Virtual Reality Specialization

Start Date: 02/23/2020

Course Type: Specialization Course

Course Link: https://www.coursera.org/specializations/virtual-reality

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About Course

This specialisation from the University of London will introduce you to virtual reality. Virtual reality is one of the most highly requested skill sets in the jobs market, and this specialisation will give you an introduction to the subject and key skills in the field. You will hear from world-leading lecturers and industry experts, use Unity to develop your own VR environment, and end the specialisation by creating your first VR game.

Course Syllabus

Introduction to Virtual Reality
3D Models for Virtual Reality
3D Interaction Design in Virtual Reality
Building Interactive 3D Characters and Social VR

Deep Learning Specialization on Coursera

Course Introduction

Start your journey in Virtual Reality. Develop your knowledge and create your own VR application. Virtual Reality Specialization This Specialization will allow you to take Virtual Reality training at a very early stage of VR's life, and will give you the opportunity to use the latest and greatest techniques for precise VR tracking, capture and communication. You will then move into the worlds of AR (Augmented Reality) and VR (Augmented Reality + Headset). This Specialization is taught by experts from industry with knowledge of the latest and greatest VR software and hardware. Through individualized lessons you will develop the skills to become a true leader in VR training. If you are interested in Virtual Reality and want to make the best of it, this Specialization is for you! Specialization 1: Early VR Training In this specialization, you will train and equip yourself with the latest and greatest VR hardware and software, as well as the latest and greatest head-mounted display (HMD) software. You will spend 4 weeks in VR with the Oculus Rift DK1, and then for the rest of the Specialization you will work on VR accessories and software. Week 1: Go Down to Earth with Unity In this week's Compile you will use the Unity game engine and the Rift DK1 to bring a virtual world to life. You will learn the basics of Unity's scripting API, and learn how to use the full potential of the Oculus Rift development kit. Week 2: Get Ready for the Speed of the Rift In this week's Compile you will use the Oculus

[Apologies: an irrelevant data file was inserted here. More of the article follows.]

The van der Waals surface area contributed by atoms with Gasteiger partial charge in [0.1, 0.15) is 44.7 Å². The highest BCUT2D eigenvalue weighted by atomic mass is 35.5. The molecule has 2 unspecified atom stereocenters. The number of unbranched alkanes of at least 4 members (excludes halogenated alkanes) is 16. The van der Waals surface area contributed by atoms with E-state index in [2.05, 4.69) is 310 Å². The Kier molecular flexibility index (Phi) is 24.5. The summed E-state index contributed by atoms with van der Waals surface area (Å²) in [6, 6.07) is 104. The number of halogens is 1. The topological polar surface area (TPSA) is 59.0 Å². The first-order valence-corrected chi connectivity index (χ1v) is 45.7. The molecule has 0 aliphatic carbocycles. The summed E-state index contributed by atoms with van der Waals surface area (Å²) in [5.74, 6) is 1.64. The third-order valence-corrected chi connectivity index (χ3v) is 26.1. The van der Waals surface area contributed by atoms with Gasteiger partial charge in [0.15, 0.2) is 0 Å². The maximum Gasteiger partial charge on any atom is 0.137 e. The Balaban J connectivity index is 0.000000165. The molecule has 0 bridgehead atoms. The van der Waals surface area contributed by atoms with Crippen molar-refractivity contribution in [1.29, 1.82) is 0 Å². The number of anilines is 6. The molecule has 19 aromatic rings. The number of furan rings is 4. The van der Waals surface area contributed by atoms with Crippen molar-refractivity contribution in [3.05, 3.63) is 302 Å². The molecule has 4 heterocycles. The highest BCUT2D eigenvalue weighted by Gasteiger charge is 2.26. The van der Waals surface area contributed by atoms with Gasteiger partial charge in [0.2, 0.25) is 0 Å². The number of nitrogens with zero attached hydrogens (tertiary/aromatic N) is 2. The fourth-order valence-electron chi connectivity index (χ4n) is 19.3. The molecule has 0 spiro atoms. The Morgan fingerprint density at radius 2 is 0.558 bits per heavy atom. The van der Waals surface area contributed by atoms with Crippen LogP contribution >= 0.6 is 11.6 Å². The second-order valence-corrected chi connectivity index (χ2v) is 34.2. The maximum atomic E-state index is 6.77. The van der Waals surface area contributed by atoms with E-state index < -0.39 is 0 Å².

Course Tag

Interaction Design 3d computer graphics Virtual World Virtual Reality

Related Wiki Topic

Article Example
Virtual reality In addition, there are conceptual, and philosophical considerations and implications associated with the use of virtual reality. What the phrase "virtual reality" means or refers to can be ambiguous. Mychilo S. Cline argued in 2005 that through virtual reality techniques will be developed to influence human behavior, interpersonal communication, and cognition. In the book "The Metaphysics of Virtual Reality" by Michael R. Heim, seven different concepts of virtual reality are identified: simulation, interaction, artificiality, immersion, telepresence, full-body immersion, and network communication. As we spend more and more time in virtual space, there could be a gradual "migration to virtual space", resulting in important changes in economics, worldview, and culture. Philosophical implications of VR are discussed in books, including Philip Zhai's "Get Real: A Philosophical Adventure in Virtual Reality" (1998) and "Digital Sensations: Space, Identity and Embodiment in Virtual Reality" (1999), written by Ken Hillis.
Virtual Reality Website In 2014, Google launched 'Chrome Experiments for Virtual Reality'; a Virtual Reality mobile site showcasing web-based Virtual Reality demos for Google Cardboard.
Virtual reality Virtual reality technology faces a number of challenges, including health and safety, privacy and technical issues. Long-term effects of virtual reality on vision and neurological development are unknown; users might become disoriented in a purely virtual environment, causing balance issues; computer latency might affect the simulation, providing a less-than-satisfactory end-user experience; navigating the non-virtual environment (if the user is not confined to a limited area) might prove dangerous without external sensory information. There have been rising concerns that with the advent of virtual reality, some users may experience virtual reality addiction.
Virtual reality in fiction Virtual reality in fiction describes fictional representations of the technological concept of virtual reality.
Virtual reality There are many health and safety considerations of virtual reality. Most virtual reality systems come with consumer warnings, including: seizures; developmental issues in children; trip-and-fall and collision warnings; discomfort; repetitive stress injury; and interference with medical devices.
Virtual reality Since 2015, virtual reality has been installed onto a number of roller coasters and theme parks, including Galactica at Alton Towers, The New Revolution at Six Flags Magic Mountain and Alpenexpress at Europapark, amongst others. The Void is a virtual reality theme park in Pleasant Grove, Utah that has attractions where, by using virtual reality, AR and customized mechanical rooms, an illusion of tangible reality is created by the use of multiple senses.
Virtual reality simulator A virtual reality simulator (virtual amusement ride/virtual gaming simulator/virtual motion simulator) is the equipment that is used for human immersion in virtual reality with the purpose of entertainment of the public. A virtual amusement in the strict sense can not be considered a computer with a virtual reality glasses (helmet) and game content.